Considering the Miami Heat have twice in the past two weeks played games in the void of their top two centers, it might sound odd to consider that the team’s depth at the position might stand as strong as it has been in years.
And yet, even with the recent absences of Bam Adebayo and Dewayne Dedmon, that appears to be the case, potentially creating eventual dollar decisions for the front office.
With Adebayo in the second year of a five-year, $163 million extension, there is no debate about the team’s leading middle man, nothing similar to the previous Adebayo-Hassan Whiteside decision faced by the team.
But when projecting the short term and the long run, the options for Adebayo’s primary backup arguably are as intriguing as when the Heat featured the likes of Isaac Austin, Chris Andersen, Michael Doleac, Amar’e Stoudemire, Kelly Olynyk, Adebayo and even Alonzo Mourning as backup centers.
Dewayne Dedmon: In many ways, there is a ticking clock with Dedman.
First, he is on the clock on the injured list, missing his third consecutive game Wednesday night against the visiting Los Angeles Lakers due to plantar fasciitis in his left foot.
And based on comments from coach Erik Spoelstra, Dedmon could remain sidelined for an indefinite period.
“There’s no point in resting him and then if we’re going to be right back to where he is where we’re managing it every single day,” Spoelstra said, with Dedmon missing five games this season with the ailment, including three previous one-game absences. “He would like to put it behind you. I don’t know necessarily if he’ll be able to fully put it behind him the way Gabe [Vincent] was with the week or two weeks rest. But our hope is that it will be a lot better than it was.”
The second clock element with Dedmon is the Jan. 15 date when his trade restriction will be lifted, after re-signing in the offseason for a significant raise.
In the view of some, a primary reason the Heat reupped Dedmon, 33, at $4.7 million for this season was to be able to aggregate his salary in a trade.
Orlando Robinson: Somewhat the flavor of the week after outplaying Rudy Gobert in the Heat’s Monday night victory over the Utah Jazz, Robinson’s two-way contract not only offers the Heat a discount alternative behind Adebayo, but also a potential backup, should Dedmon be moved out of the picture by his injury or a trade.
Undrafted out of Fresno State, Robinson has significantly improved his physique and his game since an uneven summer league with the Heat, upgrading his game with the Heat’s G League affiliate, the Sioux Falls Skyforce.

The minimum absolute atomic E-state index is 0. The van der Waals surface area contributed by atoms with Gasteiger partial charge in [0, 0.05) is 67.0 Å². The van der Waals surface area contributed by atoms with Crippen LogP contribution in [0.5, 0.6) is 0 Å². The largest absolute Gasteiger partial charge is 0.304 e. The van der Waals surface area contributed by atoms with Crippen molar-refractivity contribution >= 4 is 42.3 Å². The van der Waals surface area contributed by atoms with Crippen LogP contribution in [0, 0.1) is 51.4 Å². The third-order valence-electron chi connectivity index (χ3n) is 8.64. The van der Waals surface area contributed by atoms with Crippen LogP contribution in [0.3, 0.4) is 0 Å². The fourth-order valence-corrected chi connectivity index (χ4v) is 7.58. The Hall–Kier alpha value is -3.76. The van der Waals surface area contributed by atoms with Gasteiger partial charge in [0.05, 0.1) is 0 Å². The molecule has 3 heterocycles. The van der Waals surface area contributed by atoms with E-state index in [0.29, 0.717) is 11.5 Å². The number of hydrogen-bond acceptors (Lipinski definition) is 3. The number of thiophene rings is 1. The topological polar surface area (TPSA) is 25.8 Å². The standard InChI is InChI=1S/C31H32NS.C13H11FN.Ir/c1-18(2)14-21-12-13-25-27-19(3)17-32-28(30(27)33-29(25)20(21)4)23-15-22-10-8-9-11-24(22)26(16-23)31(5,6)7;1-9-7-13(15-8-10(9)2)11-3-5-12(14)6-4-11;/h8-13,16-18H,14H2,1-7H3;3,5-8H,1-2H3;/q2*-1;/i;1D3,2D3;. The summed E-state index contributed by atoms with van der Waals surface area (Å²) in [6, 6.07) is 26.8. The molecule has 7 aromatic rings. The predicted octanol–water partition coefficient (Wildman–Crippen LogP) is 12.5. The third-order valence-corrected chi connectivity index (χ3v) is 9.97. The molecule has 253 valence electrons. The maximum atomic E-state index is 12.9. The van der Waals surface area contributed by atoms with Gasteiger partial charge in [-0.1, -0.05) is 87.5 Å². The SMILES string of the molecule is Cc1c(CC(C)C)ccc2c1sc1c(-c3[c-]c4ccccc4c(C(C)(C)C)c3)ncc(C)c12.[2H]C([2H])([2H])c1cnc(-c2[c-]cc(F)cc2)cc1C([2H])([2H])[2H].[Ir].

“I would say arguably he’s the most improved since summer league of all the guys that we’ve had,” Spoelstra said.
While not necessarily athletic, Robinson, at 22, offers a mature approach, willing to complement others in the lineup.
“For me,” Robinson said, “it’s just another step on the journey.
“I just want to keep doing everything that I can to help the team win.”
Omer Yurtseven: Considering he has not played this season since preseason ankle pain led to November surgery, a timetable that won’t have him back for weeks, it is easy to forget last season’s breakout weeks by Yurtseven when Adebayo was sidelined.
During that stretch, Yurtseven set a Heat rookie record with 14 consecutive games with double-digit rebounds and four consecutive games with at least 16 rebounds, with a four-game stretch of double-doubles.
Then, in training camp, the Heat experimented on numerous occasions with lineups featuring both Yurtseven and Adebayo, including both as 3-point shooters.
Yurtseven will be a restricted free agent at season’s end, necessitating a $2.2 million qualifying offer, making it possible the Heat turn to a potentially most cost-efficient alternative in Robinson.
Nikola Jovic: Even in his position-less world, Spoelstra has seemingly gone out of his way to avoid the term “center” and “Jovic” in the same sentence, which makes sense based on the lithe build of the 19-year-old first-round pick.
Still, the Heat three times have opened with Jovic at center, including Monday night’s victory over the visiting Jazz.
At 6 feet 11, Jovic could certainly grow into a center in a five-out lineup, but that does not appear to be imminent enough to be considered any time soon as Adebayo’s primary backup.
Soruce : https://www.mercurynews.com/2022/12/28/heat-now-with-intriguing-options-alternatives-when-it-comes-to-bam-adebayos-primary-backup/